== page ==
“Single use plastics as our first project is important because we wanted a concept that is relevant, accessible and understandable for businesses and consumers alike. The topic of plastics is everywhere – in TV documentaries, on the EU legislation level, etc. – and nature is our playing field. We definitely felt that we as a group wanted to take a leadership position around this.”
Keen Footwear, represented by Perry Laukens, the brand’s EMEA Marketing Director, was similarly enthusiastic to the choice of topic.
“As a footwear brand, we don’t use polybags in the same way as the apparel brands, since we have shoe boxes. But we still want to take part in finding solutions. At first, a project like this might sound easy. But it’s not like there are hundreds of solutions just waiting for us,” says Perry Laukens.
Single use plastic roadmap for 2019
Today, the #RMB-group consists of nearly twenty companies, in collaboration with the European Outdoor Group (EOG). They try to meet in person every three months, and via conference calls on a monthly basis. The group has been divided into four focus teams; looking at economical, ecological, legal and communication aspects. An international survey has been undertaken to understand what quantities of single use plastics are used in the European outdoor market today. A project manager, Scott Nelson, has also been recruited to manage the project during 2019 and is working together with the steering group on developing a roadmap to “significantly reduce single use plastics in the value chain,” as stated in the latest white paper from the EOG.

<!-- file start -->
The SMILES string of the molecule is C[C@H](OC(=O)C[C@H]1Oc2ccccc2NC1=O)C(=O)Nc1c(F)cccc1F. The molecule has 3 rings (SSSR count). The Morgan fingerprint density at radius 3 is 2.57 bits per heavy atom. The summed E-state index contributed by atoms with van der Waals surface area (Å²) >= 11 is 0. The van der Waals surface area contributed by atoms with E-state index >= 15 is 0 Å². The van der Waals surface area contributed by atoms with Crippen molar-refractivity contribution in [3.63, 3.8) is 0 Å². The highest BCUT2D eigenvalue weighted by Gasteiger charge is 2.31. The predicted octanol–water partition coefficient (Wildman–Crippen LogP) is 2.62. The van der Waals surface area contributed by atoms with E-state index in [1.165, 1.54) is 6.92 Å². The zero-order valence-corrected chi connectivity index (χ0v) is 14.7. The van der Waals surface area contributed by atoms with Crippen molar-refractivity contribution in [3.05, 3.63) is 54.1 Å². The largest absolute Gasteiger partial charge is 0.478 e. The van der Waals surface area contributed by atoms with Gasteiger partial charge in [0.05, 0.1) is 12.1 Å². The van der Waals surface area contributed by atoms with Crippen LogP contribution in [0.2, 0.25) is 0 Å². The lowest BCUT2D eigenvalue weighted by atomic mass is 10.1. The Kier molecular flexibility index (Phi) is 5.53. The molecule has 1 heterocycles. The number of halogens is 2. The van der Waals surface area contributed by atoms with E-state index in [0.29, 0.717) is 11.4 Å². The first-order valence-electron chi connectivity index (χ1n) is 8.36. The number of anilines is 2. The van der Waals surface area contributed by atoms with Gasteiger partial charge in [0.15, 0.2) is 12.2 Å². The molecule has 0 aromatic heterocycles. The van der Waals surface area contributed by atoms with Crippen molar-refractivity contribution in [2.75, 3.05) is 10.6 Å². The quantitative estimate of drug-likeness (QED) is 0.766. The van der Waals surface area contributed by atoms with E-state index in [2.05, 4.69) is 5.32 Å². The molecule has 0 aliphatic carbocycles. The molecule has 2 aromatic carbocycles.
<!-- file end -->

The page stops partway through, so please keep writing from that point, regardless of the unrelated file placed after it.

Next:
“This will involve a lot of research and looking at what other industries are doing to tackle problems of this size. We want to bring in as many options as possible into the discussion. The goal is definitely a challenge – but we are optimistic that we will find meaningful solutions that can push an entire industry in a positive direction,” explains Scott Nelson.
Another challenge is the size of the project, which went from four companies and the EOG at the start to around twenty today. With the hope of many more joining during 2019, there is always the potential that different perspectives and agendas will collide.
“The size can be a pitfall, also when we are many nationalities with different situations in each country. But on the other hand, we have more things that unite us. One of the characteristics of the outdoor industry is that we are more conscious of the nature around us. I think we can take a lead together,” says Steven De Beul.
Tim Wahnel agrees, and talks about “coopetion” – cooperation and competition hand in hand.
“I have been surprised by how easy we have managed to move forward so far, and also be transparent within the group.”
Compared to the sports and fashion industries, the outdoor industry is still a small player. But Perry Laukens believes that in a project like this, outdoor’s size could be an advantage:
“I have a sporting goods background, and I am not sure it would be possible there. We in the outdoor industry, however, are good at finding common ground.”
As many have pointed out before, sustainability in general is an arena where it can be easier to find such common ground between competitors. The problems are too big – and too expensive – to tackle without collaborations and, for the outdoor industry, protecting the environment is or at least should be a paramount concern.
“Size matters. If we can join forces and move the industry, from the supply chain to the end consumer, we can have a real impact. And I think working together for the greater good brings out the human side in people,” says Michaela Zeuss.
Photo: Karin Alfredsson